[44] Is it not a blasphemy to "post-modernize" such a deeply pathetic experience as conveyed by Yasusada's poetry? Theodor Adorno, with even deeper pessimism than my friend, famously proclaimed that there can be no poetry after Auschwitz. We might likewise conclude that there can be no poetry after Hiroshima. But is this true? Could it be, instead, that poetry has to become wholly different from what it used to be in order to fulfill its human calling after Hiroshima? If so, then the work of Yasusada points toward one possible form of renewal: dissemination of authorship. With Yasusada, poetry reaches beyond the individual's self-expression, beyond the original testimony, beyond the "flowering" of one person, to become "multiple flowering," a shared imagining and expression of potential Japanese, American, Russian authors, of all those who are capable of sharing the tragedy called "Hiroshima" and coauthoring the poetry called "Yasusada." Yasusada's fragments, letters, and poems become, through the generosity of a person or persons we call Motokiyu, an appeal for a transpersonal--and thus selfless and in a sense authorless--empathy.

[45] Perhaps we can say this: In Yasusada's poetry there exist as many potential authorships as there are individuals in the world who are aware of Hiroshima and can associate themselves with the fate of its victims and survivors. In our quest for the genuine author of Yasusada's works a moment of truth arises when each of us is ready to ask: Could it be me?

[46] In conclusion, I must state again that all foregoing facts concerning real names, persons and historical circumstances, are true. It is only the interpretation of these facts that can claim the higher status of a hypothesis.



[47] On November 15, 1996, my path crossed with Andrei Bitov's at a Slavic conference in Boston. I told him very briefly about Yasusada and shared with him my hypothesis about his potential authorship. He thought for a while and then noted: "The more hypothetical is one's approach to an author, the more truthful it may finally prove to be." "Does this relate to this specific case?" I asked directly. He evaded the answer and continued: "The value of a hypothesis is to predict a thing which cannot be observed. The value of an author is to make palpable what is impossible. A critical hypothesis about an author is just a retroactive projection of his own creative work and does not need any further justification. As you know, some of my characters are literary scholars, which presumes that some literary scholars . . . " Did he mean to add, "are my characters"? At this moment--we were strolling around the book exhibition--an acquaintance of Bitov approached him and distracted us from the conversation. Unfortunately, later on in this day we had no opportunity to talk privately, and none of us wanted to bring this topic to public attention.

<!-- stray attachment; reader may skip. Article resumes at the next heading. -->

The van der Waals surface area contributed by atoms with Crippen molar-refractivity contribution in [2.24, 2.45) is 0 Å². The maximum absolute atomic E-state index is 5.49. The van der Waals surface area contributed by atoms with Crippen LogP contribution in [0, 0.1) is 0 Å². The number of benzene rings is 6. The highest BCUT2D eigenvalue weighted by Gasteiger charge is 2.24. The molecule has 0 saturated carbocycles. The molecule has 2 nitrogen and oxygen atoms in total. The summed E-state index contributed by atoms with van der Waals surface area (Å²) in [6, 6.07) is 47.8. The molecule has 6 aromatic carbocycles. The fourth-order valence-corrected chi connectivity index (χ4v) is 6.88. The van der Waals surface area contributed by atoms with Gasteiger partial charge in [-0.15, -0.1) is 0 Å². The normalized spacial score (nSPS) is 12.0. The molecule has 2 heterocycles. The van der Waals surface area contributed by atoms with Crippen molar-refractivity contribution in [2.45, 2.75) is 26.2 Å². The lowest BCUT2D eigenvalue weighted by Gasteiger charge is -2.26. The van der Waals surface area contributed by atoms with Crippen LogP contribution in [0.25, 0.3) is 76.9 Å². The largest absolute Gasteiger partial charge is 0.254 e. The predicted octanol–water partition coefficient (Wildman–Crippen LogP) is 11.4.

[48] Two details of this short exchange need to be emphasized. 1) Bitov did not ask me what Yasusada's works were about. 2) Anyone familiar with Yasusada's style cannot but recognize its echoes in Bitov's manner of coining paradoxes.



[1] See the most complete collection of Yasusada's works and critical intepretations: Doubled Flowering: from the Notebooks of Araki Yasusada, edited by Tosa Motokiyu, Ojiu Norinaga, and Okura Kyojin. New York: Roof Books, 1997. The materials on Yasusada were published in Grand Street, Conjunctions, Abiko Quarterly (Japan), First Intensity, Stand, The American Poetry Review, Countermeasures: A Magazine of Poetry and Ideas, Lingua Franca (November 1996), Boston Review (Summer 1997) and many reputable journals all over the world. Forrest Gander wrote in The Nation: "...[T]he most controversial poetry book since Allen Ginsberg's Howl ... [T]he pages of Doubled Flowering are stunning as poems and failures as the historical documents they turn out not to be. They are alternately funny, ironic, irreverent, bitter and passionate."